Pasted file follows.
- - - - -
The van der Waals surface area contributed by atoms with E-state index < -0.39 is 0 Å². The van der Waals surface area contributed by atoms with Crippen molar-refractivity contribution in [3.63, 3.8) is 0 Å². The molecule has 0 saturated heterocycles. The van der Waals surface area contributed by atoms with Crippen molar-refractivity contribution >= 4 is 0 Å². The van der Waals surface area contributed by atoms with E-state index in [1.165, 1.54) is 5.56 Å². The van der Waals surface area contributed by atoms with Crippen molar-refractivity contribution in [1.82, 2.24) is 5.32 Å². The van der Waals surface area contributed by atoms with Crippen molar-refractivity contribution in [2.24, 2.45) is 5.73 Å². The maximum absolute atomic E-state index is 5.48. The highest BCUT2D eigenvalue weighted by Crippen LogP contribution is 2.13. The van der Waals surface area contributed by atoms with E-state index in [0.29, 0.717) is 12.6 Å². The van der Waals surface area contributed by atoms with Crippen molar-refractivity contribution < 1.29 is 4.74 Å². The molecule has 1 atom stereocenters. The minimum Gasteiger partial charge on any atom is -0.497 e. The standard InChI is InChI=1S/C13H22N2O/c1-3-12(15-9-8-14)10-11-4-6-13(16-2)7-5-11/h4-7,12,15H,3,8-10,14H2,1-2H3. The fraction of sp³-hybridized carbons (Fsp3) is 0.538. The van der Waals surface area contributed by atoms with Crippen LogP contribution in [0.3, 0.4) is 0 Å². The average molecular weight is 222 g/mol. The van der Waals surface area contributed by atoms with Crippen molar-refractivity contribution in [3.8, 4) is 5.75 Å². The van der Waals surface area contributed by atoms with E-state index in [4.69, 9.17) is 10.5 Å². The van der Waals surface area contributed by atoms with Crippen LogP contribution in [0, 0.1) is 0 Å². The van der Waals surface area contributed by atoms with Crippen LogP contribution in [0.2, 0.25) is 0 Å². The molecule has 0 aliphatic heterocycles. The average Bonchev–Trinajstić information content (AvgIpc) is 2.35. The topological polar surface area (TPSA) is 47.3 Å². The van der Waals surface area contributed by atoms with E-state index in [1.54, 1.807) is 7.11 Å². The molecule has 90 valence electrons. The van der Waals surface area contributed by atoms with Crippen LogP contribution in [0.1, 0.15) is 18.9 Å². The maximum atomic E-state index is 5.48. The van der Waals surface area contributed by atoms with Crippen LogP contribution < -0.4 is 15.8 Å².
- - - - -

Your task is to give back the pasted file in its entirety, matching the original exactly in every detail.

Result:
The van der Waals surface area contributed by atoms with E-state index < -0.39 is 0 Å². The van der Waals surface area contributed by atoms with Crippen molar-refractivity contribution in [3.63, 3.8) is 0 Å². The molecule has 0 saturated heterocycles. The van der Waals surface area contributed by atoms with Crippen molar-refractivity contribution >= 4 is 0 Å². The van der Waals surface area contributed by atoms with E-state index in [1.165, 1.54) is 5.56 Å². The van der Waals surface area contributed by atoms with Crippen molar-refractivity contribution in [1.82, 2.24) is 5.32 Å². The van der Waals surface area contributed by atoms with Crippen molar-refractivity contribution in [2.24, 2.45) is 5.73 Å². The maximum absolute atomic E-state index is 5.48. The highest BCUT2D eigenvalue weighted by Crippen LogP contribution is 2.13. The van der Waals surface area contributed by atoms with E-state index in [0.29, 0.717) is 12.6 Å². The van der Waals surface area contributed by atoms with Crippen molar-refractivity contribution < 1.29 is 4.74 Å². The molecule has 1 atom stereocenters. The minimum Gasteiger partial charge on any atom is -0.497 e. The standard InChI is InChI=1S/C13H22N2O/c1-3-12(15-9-8-14)10-11-4-6-13(16-2)7-5-11/h4-7,12,15H,3,8-10,14H2,1-2H3. The fraction of sp³-hybridized carbons (Fsp3) is 0.538. The van der Waals surface area contributed by atoms with Crippen LogP contribution in [0.3, 0.4) is 0 Å². The average molecular weight is 222 g/mol. The van der Waals surface area contributed by atoms with Crippen molar-refractivity contribution in [3.8, 4) is 5.75 Å². The van der Waals surface area contributed by atoms with E-state index in [4.69, 9.17) is 10.5 Å². The van der Waals surface area contributed by atoms with Crippen LogP contribution in [0, 0.1) is 0 Å². The van der Waals surface area contributed by atoms with Crippen LogP contribution in [0.2, 0.25) is 0 Å². The molecule has 0 aliphatic heterocycles. The average Bonchev–Trinajstić information content (AvgIpc) is 2.35. The topological polar surface area (TPSA) is 47.3 Å². The van der Waals surface area contributed by atoms with E-state index in [1.54, 1.807) is 7.11 Å². The molecule has 90 valence electrons. The van der Waals surface area contributed by atoms with Crippen LogP contribution in [0.1, 0.15) is 18.9 Å². The maximum atomic E-state index is 5.48. The van der Waals surface area contributed by atoms with Crippen LogP contribution < -0.4 is 15.8 Å².